My daughter has been making a serious effort to identify with me.
“Mommy,” she has said (repeatedly), “the only thing that is different between you and me is our eyes. I have daddy’s eyes. They’re brown. Yours are kind of gold/green, but other than that, we are absolutely the same, aren’t we?”
I nod and smile because I don’t know what else to do. How do I say to my only daughter that every morning I wake up and find her curled around my body (because most nights she sneaks back into our bed) I think to myself, “I’ve done nothing to deserve this. Dear God, let me be good enough for this task of motherhood.”
And then I yell out to Dan, “Babe! BABE! Can you put on the jug for coffee?”
And all of my spiritual poetry and great intentions gets shoved beneath the blankets.
This is motherhood. I wake up in awe of my children and husband. I blink and want just ten minutes alone with a hot cup of extra strength coffee and my journal.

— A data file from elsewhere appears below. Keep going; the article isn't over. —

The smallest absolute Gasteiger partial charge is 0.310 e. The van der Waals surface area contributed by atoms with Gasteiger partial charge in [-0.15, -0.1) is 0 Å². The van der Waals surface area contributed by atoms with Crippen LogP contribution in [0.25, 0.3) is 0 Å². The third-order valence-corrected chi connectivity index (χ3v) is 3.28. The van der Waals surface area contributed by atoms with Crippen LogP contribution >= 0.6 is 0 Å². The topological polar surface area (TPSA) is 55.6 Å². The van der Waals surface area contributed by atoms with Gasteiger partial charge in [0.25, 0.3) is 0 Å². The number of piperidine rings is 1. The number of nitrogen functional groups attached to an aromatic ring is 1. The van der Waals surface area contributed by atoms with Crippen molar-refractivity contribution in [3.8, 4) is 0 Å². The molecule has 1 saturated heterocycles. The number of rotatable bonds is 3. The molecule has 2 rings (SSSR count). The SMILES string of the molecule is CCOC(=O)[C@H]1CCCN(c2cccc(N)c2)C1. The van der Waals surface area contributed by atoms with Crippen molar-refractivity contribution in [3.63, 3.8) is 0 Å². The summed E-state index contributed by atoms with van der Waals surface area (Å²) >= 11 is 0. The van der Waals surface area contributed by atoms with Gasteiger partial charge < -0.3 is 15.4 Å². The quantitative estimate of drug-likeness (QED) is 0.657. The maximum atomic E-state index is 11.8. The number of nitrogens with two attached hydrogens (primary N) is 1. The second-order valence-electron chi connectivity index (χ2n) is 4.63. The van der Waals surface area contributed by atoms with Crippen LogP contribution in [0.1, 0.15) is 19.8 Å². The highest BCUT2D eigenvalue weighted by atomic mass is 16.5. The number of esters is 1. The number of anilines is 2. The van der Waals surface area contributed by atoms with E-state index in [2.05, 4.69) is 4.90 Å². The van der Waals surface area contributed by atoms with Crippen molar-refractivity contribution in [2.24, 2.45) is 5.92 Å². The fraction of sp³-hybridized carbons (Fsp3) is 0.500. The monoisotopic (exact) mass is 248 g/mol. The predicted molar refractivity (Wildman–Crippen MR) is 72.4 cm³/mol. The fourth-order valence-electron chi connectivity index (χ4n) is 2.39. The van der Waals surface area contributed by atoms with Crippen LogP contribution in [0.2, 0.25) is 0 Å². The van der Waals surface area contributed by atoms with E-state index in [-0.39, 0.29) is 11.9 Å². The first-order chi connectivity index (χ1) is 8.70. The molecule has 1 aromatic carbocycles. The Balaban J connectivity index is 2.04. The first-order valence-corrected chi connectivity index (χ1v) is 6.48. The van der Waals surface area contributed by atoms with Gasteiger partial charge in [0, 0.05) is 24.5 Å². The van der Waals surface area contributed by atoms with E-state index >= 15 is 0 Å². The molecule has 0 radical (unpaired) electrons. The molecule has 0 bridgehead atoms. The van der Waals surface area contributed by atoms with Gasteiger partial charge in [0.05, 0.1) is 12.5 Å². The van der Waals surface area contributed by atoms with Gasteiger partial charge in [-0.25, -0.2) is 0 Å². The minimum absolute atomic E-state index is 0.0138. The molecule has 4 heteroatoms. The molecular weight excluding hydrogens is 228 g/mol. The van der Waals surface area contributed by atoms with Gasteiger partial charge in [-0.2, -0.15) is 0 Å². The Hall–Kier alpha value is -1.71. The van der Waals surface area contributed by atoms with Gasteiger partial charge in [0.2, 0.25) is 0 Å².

I’m learning it doesn’t matter. Some days I’ll master the balance. Other days, I’ll go down in flames.
For the last few days, we’ve been on weekend time.
Weekend time is not rest time for parents.
I’m trying to get back into a writing/living/being healthy schedule. I have to say that it isn’t easy. I have a vision but the reality of my life often crouches, sits back on its heels, and laughs.
It laughs an ancient laugh. I agree with it for a moment. But then I argue. And surrender. And argue.
It is a wasteful cycle.
In the end, I listen (only because my parents raised me right) and then, after great consideration (I’m lying, I didn’t consider), I give it the finger and still declare:
“I don’t agree to any of this!
I don’t agree to the droughts.
I don’t agree to the instability of rain or warmth or cold.”
So, every day, as we work at our gardens, as I eat the dinner my daughter prepared (a sliced tomato and carrot with sea salt) I want to throw a planetary tantrum.
Right now, more than anything, my daughter wants to know that she is my girl. That I’m hers and she is mine.
She wants to know that if she takes care of what is given to her, that what is given to her will take care of her. But I can’t promise that.
So instead, I say to her, “My love, I’m so proud to be your mother.”
What I would want to say to my daughter br />
“You are a beauty that leaves me humbled
You are generous and fierce in a way I could never be
You, my dear, arrived in this world…
I’m grateful for the grace of loving you.
Our eyes may not be the same, and that is because you have new eyes.
Trust your eyes, my daughter.
I love you.”